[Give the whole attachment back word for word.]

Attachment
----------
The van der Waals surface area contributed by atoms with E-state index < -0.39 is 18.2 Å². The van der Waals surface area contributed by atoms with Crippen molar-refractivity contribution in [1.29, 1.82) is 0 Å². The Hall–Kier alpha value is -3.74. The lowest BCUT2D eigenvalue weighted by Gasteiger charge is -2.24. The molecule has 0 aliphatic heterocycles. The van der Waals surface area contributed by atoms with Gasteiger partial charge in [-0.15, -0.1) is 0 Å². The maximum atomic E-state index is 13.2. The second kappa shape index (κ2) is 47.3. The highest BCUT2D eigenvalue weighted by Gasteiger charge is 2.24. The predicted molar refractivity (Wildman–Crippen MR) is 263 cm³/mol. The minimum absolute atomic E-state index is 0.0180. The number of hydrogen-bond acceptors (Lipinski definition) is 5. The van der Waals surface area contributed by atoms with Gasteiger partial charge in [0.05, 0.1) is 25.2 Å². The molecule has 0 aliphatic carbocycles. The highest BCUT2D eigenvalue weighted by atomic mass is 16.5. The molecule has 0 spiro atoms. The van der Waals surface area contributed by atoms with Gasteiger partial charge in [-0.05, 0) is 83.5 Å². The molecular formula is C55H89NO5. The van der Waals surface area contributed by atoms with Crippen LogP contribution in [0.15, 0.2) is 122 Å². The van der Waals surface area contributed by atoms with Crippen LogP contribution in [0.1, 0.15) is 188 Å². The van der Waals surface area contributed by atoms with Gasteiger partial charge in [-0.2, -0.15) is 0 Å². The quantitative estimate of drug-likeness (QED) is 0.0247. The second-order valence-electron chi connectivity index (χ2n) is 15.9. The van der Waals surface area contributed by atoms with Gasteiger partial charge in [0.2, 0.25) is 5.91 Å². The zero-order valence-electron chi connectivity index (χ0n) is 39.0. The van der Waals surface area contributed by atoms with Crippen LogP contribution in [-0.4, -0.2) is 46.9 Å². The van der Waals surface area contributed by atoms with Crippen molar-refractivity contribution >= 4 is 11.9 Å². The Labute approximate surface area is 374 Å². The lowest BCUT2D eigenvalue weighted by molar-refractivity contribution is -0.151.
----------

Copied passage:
The van der Waals surface area contributed by atoms with E-state index < -0.39 is 18.2 Å². The van der Waals surface area contributed by atoms with Crippen molar-refractivity contribution in [1.29, 1.82) is 0 Å². The Hall–Kier alpha value is -3.74. The lowest BCUT2D eigenvalue weighted by Gasteiger charge is -2.24. The molecule has 0 aliphatic heterocycles. The van der Waals surface area contributed by atoms with Gasteiger partial charge in [-0.15, -0.1) is 0 Å². The maximum atomic E-state index is 13.2. The second kappa shape index (κ2) is 47.3. The highest BCUT2D eigenvalue weighted by Gasteiger charge is 2.24. The predicted molar refractivity (Wildman–Crippen MR) is 263 cm³/mol. The minimum absolute atomic E-state index is 0.0180. The number of hydrogen-bond acceptors (Lipinski definition) is 5. The van der Waals surface area contributed by atoms with Gasteiger partial charge in [0.05, 0.1) is 25.2 Å². The molecule has 0 aliphatic carbocycles. The highest BCUT2D eigenvalue weighted by atomic mass is 16.5. The molecule has 0 spiro atoms. The van der Waals surface area contributed by atoms with Gasteiger partial charge in [-0.05, 0) is 83.5 Å². The molecular formula is C55H89NO5. The van der Waals surface area contributed by atoms with Crippen LogP contribution in [0.15, 0.2) is 122 Å². The van der Waals surface area contributed by atoms with Crippen LogP contribution in [0.1, 0.15) is 188 Å². The van der Waals surface area contributed by atoms with Gasteiger partial charge in [-0.2, -0.15) is 0 Å². The quantitative estimate of drug-likeness (QED) is 0.0247. The second-order valence-electron chi connectivity index (χ2n) is 15.9. The van der Waals surface area contributed by atoms with Gasteiger partial charge in [0.2, 0.25) is 5.91 Å². The zero-order valence-electron chi connectivity index (χ0n) is 39.0. The van der Waals surface area contributed by atoms with Crippen LogP contribution in [-0.4, -0.2) is 46.9 Å². The van der Waals surface area contributed by atoms with Crippen molar-refractivity contribution >= 4 is 11.9 Å². The Labute approximate surface area is 374 Å². The lowest BCUT2D eigenvalue weighted by molar-refractivity contribution is -0.151.